Salvia pratensis, the meadow clary[1] or meadow sage, is a species of flowering plant in the family Lamiaceae, native to Europe, western Asia and northern Africa. The Latin specific epithet pratensis means "of meadows", referring to its preferred habitat. It also grows in scrub edges and woodland borders.

Description

This herbaceous perennial forms a basal clump 1 to 1.5 m (3.3 to 4.9 ft) tall, with rich green rugose leaves that are slightly ruffled and toothed on the edges. The stems have four edges and are clad in glandular and soft hairs. The leaves are arranged in opposite pairs, with those on the lower part of the stem up to 15 cm (6 in) long, decreasing in size higher up the stem. The flower stalks are typically branched, with four to six flowers in each verticil forming a lax spike. The flowers may grow up to 2.5 cm (1 in) and open starting from the base of the inflorescence, which grows up to 30.5 cm (12 in) long. The small calyx is dark brown. The corolla is irregular, 20 to 30 mm (0.8 to 1.2 in) long, fused with two lips and long-tubed. The upper lip arches in a crescent shape and the lower lip is three-lobed with the central lobe larger than the lateral lobes. In the wild the corolla is usually bluish-violet. In cultivation, the flowers have a wide variety of colors, from rich violet and violet-blue to bluish white, and from pink to pure white. There are two long stamens protected by the upper corolla lip and the fruit is a four-chambered schizocarp.[2][3]
Distribution and habitat

Salvia pratensis is native to Europe, western Asia and northern Africa where it grows in meadows, fields, banks and rough places.[3] It has become naturalized in many parts of the United States, and is considered a noxious weed in the state of Washington.[4][5] At one time it was banned from California because it was thought to have naturalized in three locations.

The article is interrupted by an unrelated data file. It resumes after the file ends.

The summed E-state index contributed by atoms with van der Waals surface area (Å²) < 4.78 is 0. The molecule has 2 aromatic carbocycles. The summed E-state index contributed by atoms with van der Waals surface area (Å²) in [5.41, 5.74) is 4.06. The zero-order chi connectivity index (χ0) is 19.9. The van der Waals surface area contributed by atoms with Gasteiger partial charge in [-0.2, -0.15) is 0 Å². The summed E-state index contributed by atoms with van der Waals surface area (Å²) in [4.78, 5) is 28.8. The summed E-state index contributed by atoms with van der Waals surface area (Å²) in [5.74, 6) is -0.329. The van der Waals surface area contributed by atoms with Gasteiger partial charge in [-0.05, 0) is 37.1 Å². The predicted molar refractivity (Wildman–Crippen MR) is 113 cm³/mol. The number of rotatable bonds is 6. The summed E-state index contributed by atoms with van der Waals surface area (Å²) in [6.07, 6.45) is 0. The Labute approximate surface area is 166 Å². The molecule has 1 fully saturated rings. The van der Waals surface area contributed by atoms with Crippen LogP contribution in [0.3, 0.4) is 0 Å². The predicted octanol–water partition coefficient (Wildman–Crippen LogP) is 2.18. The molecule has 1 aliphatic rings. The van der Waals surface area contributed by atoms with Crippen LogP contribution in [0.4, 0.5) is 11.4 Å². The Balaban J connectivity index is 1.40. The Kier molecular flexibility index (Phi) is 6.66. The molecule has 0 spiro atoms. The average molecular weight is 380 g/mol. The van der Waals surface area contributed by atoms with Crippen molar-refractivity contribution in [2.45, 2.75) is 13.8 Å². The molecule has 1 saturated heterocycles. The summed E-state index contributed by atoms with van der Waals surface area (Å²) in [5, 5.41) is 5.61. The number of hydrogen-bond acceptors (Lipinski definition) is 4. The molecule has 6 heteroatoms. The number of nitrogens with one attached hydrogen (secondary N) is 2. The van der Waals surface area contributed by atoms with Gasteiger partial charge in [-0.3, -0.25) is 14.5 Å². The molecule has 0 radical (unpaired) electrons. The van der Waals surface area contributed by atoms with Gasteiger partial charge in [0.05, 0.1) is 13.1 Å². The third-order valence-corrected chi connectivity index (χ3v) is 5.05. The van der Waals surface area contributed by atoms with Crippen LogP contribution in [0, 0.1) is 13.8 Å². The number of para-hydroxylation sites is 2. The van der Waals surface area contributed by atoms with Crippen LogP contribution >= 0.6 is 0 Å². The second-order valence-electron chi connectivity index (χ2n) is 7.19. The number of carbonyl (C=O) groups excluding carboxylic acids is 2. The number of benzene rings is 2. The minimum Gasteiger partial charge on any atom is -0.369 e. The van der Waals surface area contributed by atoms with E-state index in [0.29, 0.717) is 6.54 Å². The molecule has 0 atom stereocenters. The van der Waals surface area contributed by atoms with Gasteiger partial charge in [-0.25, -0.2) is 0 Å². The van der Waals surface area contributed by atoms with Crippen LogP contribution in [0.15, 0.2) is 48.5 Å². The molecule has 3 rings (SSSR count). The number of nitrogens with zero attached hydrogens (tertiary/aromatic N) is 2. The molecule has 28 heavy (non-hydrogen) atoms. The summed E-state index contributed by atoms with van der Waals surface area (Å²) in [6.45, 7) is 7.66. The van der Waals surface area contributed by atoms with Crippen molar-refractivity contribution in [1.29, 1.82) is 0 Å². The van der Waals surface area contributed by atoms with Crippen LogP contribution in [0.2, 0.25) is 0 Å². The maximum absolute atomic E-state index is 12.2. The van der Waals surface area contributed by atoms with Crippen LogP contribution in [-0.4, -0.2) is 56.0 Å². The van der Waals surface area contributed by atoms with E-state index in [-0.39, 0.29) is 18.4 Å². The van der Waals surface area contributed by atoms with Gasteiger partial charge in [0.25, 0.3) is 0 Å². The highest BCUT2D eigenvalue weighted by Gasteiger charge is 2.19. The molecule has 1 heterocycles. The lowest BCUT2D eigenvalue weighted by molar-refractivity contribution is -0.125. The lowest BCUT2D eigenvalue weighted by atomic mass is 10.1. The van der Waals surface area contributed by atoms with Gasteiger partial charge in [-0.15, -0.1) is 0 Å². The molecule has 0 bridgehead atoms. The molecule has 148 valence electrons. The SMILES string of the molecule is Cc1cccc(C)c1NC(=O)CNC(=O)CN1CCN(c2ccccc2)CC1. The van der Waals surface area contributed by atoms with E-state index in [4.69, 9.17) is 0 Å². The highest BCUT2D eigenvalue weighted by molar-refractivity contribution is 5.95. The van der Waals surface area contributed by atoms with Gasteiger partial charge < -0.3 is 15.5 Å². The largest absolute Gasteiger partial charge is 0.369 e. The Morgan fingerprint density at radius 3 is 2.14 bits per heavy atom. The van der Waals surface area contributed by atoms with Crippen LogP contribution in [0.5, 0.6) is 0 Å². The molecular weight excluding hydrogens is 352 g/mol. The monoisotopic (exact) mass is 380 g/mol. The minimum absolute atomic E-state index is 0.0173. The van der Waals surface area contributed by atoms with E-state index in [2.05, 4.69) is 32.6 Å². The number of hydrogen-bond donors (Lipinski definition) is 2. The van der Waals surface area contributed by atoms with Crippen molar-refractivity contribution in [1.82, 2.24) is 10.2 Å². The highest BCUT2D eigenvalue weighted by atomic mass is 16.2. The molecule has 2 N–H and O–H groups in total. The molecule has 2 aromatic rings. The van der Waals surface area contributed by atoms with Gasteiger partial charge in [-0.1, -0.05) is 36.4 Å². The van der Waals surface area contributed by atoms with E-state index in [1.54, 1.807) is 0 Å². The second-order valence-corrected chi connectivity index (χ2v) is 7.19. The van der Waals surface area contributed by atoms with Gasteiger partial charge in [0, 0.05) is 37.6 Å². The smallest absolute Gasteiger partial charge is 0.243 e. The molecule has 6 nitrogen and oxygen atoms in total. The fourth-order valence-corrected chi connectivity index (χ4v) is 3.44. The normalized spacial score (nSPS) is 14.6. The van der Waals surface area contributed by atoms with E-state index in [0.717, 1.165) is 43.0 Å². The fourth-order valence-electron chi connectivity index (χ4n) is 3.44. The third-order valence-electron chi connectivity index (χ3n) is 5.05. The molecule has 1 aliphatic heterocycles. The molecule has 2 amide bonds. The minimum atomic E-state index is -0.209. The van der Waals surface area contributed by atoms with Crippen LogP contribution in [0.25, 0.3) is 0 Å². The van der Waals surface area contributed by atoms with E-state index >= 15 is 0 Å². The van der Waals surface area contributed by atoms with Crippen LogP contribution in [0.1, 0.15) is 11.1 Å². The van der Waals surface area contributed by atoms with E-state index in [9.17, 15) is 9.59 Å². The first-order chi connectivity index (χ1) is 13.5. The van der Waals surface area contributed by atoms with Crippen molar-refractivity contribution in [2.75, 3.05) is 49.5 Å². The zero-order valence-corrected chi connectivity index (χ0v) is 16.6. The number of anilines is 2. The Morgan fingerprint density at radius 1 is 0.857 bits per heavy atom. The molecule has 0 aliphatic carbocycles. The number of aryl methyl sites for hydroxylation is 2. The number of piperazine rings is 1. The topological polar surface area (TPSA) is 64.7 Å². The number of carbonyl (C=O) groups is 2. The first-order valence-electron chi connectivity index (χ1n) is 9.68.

Cultivation

Salvia pratensis is hardy in the severest European climates, down to −20 °C (−4 °F). It is widely grown in horticulture, especially Salvia pratensis subsp. haematodes,[6] which is prized by flower arrangers as a cut flower. Some botanists consider it a separate species, S. haematodes.[2]

Named cultivars include:-

'Atroviolacea', dark blue to violet
'Baumgartenii', blue to violet
'Lupinoides', to 60 cm (24 in), white-flecked blue to purple
'Mitsommer' ("Midsummer"), sky blue
'Rosea', rose-pink to purple
'Rubicunda', rose-red
'Tenorii', to about 60 cm (24 in) tall, blue flowers
'Variegata', blue and sometimes white-tipped flowers.[6]

AGM cultivars

The cultivar group Haematodes,[7] and the cultivar 'Indigo' with violet blue flowers, have both gained the Royal Horticultural Society's Award of Garden Merit.[8][9]
Uses

The name of the plant 'clary' is derived from 'clear-eye' and the plant seeds were formerly used as a paste to remove particles from the eyes and to reduce inflammation or redness. It was also used as a gargle for sore throats, and to clean teeth. It has also been used as a flavouring for beers and wines.[10]
References

BSBI List 2007 (xls). Botanical Society of Britain and Ireland. Archived from the original (xls) on 2015-06-26. Retrieved 17 October 2014.
Clebsch, Betsy; Barner, Carol D. (2003). The New Book of Salvias. Timber Press. p. 226. ISBN 978-0-88192-560-9.
"Meadow sage: Salvia pratensis". NatureGate. Retrieved 14 December 2013.
"PLANTS Profile for Salvia pretenses". Plants Profile. United States Department of Agriculture. Retrieved 26 July 2011.
"Meadow Clary". State of Washington. Archived from the original on 27 September 2011. Retrieved 26 July 2011.
Mark Griffiths, Editor. Index of Garden Plants, 2nd American Edition. (Portland, Oregon: Timber Press, 1995. ISBN 0-88192-246-3.)
"Salvia pratensis Haematodes Group". RHS. Retrieved 5 March 2021.
"RHS Plant Selector - Salvia pratensis 'Indigo'". Retrieved 5 March 2021.
"AGM Plants - Ornamental" (PDF). Royal Horticultural Society. July 2017. p. 95. Retrieved 14 October 2018.
"Meadow clary". Plantlife.org.uk. Retrieved 1 April 2016.